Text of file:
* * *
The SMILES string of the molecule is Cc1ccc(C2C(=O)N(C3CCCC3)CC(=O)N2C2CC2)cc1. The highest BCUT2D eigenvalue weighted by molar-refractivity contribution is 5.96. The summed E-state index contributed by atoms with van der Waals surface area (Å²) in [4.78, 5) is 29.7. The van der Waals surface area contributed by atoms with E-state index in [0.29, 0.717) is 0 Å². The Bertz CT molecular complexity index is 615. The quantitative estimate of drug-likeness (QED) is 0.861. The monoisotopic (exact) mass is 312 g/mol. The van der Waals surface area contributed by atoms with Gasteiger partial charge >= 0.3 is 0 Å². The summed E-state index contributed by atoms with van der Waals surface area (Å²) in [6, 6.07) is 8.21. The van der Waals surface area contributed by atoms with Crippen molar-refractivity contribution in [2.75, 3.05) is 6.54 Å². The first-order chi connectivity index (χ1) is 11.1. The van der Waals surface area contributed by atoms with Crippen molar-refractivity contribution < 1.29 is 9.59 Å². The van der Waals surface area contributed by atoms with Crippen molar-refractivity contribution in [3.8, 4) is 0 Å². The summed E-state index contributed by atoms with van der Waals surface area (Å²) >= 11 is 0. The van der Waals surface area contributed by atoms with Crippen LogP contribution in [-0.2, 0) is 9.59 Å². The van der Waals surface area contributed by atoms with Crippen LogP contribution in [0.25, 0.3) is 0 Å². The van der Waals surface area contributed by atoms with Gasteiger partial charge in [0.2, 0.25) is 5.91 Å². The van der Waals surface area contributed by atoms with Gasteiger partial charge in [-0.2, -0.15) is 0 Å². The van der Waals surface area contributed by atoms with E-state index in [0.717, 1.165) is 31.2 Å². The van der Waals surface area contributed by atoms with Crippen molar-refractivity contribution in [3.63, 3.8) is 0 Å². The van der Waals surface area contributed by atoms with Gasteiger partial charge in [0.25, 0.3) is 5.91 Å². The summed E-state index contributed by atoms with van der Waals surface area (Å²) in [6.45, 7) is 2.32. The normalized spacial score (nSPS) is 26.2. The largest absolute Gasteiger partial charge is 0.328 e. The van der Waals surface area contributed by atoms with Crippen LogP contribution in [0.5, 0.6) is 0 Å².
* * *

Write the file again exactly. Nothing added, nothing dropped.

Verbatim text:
The SMILES string of the molecule is Cc1ccc(C2C(=O)N(C3CCCC3)CC(=O)N2C2CC2)cc1. The highest BCUT2D eigenvalue weighted by molar-refractivity contribution is 5.96. The summed E-state index contributed by atoms with van der Waals surface area (Å²) in [4.78, 5) is 29.7. The van der Waals surface area contributed by atoms with E-state index in [0.29, 0.717) is 0 Å². The Bertz CT molecular complexity index is 615. The quantitative estimate of drug-likeness (QED) is 0.861. The monoisotopic (exact) mass is 312 g/mol. The van der Waals surface area contributed by atoms with Gasteiger partial charge >= 0.3 is 0 Å². The summed E-state index contributed by atoms with van der Waals surface area (Å²) in [6, 6.07) is 8.21. The van der Waals surface area contributed by atoms with Crippen molar-refractivity contribution in [2.75, 3.05) is 6.54 Å². The first-order chi connectivity index (χ1) is 11.1. The van der Waals surface area contributed by atoms with Crippen molar-refractivity contribution < 1.29 is 9.59 Å². The van der Waals surface area contributed by atoms with Crippen molar-refractivity contribution in [3.8, 4) is 0 Å². The summed E-state index contributed by atoms with van der Waals surface area (Å²) >= 11 is 0. The van der Waals surface area contributed by atoms with Crippen LogP contribution in [-0.2, 0) is 9.59 Å². The van der Waals surface area contributed by atoms with Crippen LogP contribution in [0.25, 0.3) is 0 Å². The van der Waals surface area contributed by atoms with Gasteiger partial charge in [0.2, 0.25) is 5.91 Å². The van der Waals surface area contributed by atoms with Gasteiger partial charge in [-0.2, -0.15) is 0 Å². The van der Waals surface area contributed by atoms with E-state index in [0.717, 1.165) is 31.2 Å². The van der Waals surface area contributed by atoms with Crippen molar-refractivity contribution in [3.63, 3.8) is 0 Å². The van der Waals surface area contributed by atoms with Gasteiger partial charge in [0.25, 0.3) is 5.91 Å². The summed E-state index contributed by atoms with van der Waals surface area (Å²) in [6.45, 7) is 2.32. The normalized spacial score (nSPS) is 26.2. The largest absolute Gasteiger partial charge is 0.328 e. The van der Waals surface area contributed by atoms with Crippen LogP contribution in [0.5, 0.6) is 0 Å².